Organ recipients celebrate full lives

FRIENDS IN A HEARTBEAT

August 29, 1993|By Sandy Banisky | Sandy Banisky,Staff Writer

Carolyn Kramer was sure, on that day eight years ago, that the doctors must have mistaken her for someone else.

They had walked into her room at Johns Hopkins Hospital and told her -- 33 years old, wife, mother of a newborn and two toddlers -- that she needed a heart transplant.

"I can remember looking around and thinking, 'Are they talking about me?' " Mrs. Kramer said.

They were.

And eight years later, Mrs. Kramer runs a Bel Air household that includes children 8, 10 and 12 ("Anyone who's got three kids knows what that's like."), does aerobics and lectures on organ donation.

Yesterday, she was among about 60 heart-transplant recipients who celebrated their second chances -- and the 10th anniversary of the Johns Hopkins Heart Transplant Program -- with a picnic at the West Severna Park Community Beach.

This was more than a party. This was part family reunion, part thanksgiving and part testimonial to personal faith and medical wonders.

Doctors and former patients passed around photos of children and grandchildren, updated each other on weddings and births, watched each other's kids swim.

"We're a big family now," Mrs. Kramer, 41, said of the other transplant patients she's gotten to know through the support group they attend each month. "We have each other. We're not '' just existing. We're living life to the fullest," she said.

Dr. William Baumgartner, who directs the transplant program, and Dr. Edward K. Kasper, medical director of the cardiomyopathy and heart transplant service, were calling out patients' names, listening to tales of vacation trips, trading jokes.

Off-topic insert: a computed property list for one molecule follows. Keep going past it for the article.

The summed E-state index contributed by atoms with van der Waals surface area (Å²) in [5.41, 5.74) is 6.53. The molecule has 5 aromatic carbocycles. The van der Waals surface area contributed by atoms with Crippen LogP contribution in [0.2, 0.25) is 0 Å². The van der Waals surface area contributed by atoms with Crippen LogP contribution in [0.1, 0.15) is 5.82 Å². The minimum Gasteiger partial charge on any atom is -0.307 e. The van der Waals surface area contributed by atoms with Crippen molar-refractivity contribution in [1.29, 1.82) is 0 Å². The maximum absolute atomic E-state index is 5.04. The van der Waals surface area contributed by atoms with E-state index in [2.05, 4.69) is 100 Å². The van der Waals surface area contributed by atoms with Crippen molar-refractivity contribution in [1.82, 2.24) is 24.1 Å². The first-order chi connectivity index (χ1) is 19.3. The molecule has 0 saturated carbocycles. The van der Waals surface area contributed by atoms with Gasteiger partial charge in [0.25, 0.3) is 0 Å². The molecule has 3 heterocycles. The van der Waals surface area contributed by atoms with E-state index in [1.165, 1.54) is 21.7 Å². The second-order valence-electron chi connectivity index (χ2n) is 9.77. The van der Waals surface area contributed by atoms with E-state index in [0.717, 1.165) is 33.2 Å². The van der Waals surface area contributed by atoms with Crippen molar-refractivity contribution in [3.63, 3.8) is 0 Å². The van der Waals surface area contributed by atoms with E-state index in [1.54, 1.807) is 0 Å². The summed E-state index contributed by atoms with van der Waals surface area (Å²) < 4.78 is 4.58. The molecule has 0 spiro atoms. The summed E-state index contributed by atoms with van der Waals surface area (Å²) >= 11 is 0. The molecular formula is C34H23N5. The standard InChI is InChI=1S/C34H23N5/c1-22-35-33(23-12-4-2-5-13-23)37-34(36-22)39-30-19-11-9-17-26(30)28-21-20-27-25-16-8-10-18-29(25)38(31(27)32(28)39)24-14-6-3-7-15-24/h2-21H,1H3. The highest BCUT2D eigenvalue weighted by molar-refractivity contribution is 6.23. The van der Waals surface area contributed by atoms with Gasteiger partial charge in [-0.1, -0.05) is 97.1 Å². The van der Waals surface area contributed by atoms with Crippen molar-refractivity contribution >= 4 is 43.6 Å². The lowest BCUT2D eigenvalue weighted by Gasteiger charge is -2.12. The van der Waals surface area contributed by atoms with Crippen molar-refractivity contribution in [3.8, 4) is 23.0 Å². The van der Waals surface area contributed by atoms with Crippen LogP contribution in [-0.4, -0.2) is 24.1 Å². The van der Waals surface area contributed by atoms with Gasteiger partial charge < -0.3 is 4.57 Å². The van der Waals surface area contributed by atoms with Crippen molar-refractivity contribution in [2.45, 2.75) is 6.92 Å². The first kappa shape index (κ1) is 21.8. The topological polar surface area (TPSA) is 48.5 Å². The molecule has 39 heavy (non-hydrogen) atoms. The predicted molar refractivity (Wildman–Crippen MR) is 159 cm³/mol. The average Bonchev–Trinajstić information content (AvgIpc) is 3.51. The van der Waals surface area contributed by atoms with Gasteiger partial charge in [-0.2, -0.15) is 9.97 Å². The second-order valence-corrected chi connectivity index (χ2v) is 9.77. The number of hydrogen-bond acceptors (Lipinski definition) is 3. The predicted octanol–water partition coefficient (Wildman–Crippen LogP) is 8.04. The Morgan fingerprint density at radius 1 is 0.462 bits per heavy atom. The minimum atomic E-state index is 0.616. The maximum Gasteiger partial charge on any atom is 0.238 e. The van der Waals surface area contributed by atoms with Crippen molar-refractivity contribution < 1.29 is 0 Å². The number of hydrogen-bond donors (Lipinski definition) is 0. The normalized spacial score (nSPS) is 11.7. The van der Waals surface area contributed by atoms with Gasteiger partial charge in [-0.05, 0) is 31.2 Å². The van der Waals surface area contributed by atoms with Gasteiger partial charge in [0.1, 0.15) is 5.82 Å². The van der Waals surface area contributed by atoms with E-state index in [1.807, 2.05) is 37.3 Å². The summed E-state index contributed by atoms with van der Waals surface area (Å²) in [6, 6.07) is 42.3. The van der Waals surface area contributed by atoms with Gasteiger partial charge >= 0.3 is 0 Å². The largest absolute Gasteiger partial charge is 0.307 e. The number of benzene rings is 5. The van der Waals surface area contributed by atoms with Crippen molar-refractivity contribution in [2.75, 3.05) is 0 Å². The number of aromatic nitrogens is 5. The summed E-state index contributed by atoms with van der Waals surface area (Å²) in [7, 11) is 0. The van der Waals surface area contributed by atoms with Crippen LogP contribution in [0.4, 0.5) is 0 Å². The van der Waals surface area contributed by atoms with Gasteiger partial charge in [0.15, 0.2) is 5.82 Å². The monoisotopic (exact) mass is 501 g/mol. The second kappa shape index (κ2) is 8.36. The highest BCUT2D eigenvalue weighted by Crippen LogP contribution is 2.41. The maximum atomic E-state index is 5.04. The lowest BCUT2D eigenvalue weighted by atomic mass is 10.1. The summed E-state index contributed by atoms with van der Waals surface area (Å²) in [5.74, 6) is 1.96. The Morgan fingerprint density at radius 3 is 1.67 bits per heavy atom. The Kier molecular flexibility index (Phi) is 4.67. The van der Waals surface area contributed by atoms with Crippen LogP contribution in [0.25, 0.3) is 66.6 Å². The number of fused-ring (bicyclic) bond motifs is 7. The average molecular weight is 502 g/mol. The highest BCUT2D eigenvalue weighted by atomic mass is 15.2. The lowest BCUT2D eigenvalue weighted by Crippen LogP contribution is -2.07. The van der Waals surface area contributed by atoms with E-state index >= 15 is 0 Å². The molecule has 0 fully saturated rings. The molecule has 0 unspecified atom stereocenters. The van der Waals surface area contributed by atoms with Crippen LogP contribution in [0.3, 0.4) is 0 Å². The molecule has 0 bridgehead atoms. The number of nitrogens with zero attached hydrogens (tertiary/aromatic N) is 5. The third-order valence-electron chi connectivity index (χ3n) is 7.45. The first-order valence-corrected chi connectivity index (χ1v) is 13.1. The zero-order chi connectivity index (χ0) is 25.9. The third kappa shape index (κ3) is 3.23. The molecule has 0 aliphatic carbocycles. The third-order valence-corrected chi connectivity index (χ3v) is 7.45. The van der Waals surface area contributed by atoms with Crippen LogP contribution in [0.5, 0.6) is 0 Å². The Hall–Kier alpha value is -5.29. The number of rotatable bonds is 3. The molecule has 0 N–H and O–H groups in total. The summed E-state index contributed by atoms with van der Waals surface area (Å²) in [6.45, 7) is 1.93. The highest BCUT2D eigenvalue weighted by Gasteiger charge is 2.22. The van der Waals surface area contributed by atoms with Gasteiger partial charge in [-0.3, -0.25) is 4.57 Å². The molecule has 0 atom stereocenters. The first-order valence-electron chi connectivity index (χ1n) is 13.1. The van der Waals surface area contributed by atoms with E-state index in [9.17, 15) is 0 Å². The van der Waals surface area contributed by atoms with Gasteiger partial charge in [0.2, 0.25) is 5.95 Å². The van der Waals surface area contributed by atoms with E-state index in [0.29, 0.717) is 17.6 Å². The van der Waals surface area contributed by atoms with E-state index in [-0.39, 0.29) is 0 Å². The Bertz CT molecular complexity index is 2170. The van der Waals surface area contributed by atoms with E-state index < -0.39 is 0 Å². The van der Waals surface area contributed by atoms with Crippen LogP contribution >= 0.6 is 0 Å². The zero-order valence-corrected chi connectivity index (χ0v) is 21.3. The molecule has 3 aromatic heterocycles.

Al Korman, 63, of Lutherville, has had two transplants. Before that, he'd had bypass surgery. Yesterday, he pointed to his chest and said to Dr. Kasper, "I keep telling you guys, 'Put a zipper in.'"

Over the last 10 years, 171 patients have had heart transplants at Hopkins; 107 are still alive. With the development of new anti-rejection drugs, patients today have a far better chance of long-term survival than recipients a decade ago, Dr. Baumgartner said.

Mrs. Kramer, who had her surgery five months to the day after her daughter's birth, did not fare well her first year after the transplant.

"I had every known side effect. I gave them new ones they hadn't seen before," she said. But with new medications, her problems are few.

Until giving birth to her third child, Mrs. Kramer had always been healthy. Then, for reasons doctors aren't sure of, she'd developed cardiomyopathy, a condition in which the heart muscle atrophies. The doctors told her to go home and discuss heart transplantation with her husband and family.

"I said, 'There's no discussion we need to have. There's no decision to make. I have children I want to know. I want to live,' " Mrs. Kramer recalled.

Mr. Korman laughed as he recounted his reaction four years ago to the doctors' recommendation of a heart transplant.

"You couldn't print what I told them," he said.

But his wife, Pat, remembers only elation.

"We knew then there was hope," she said.

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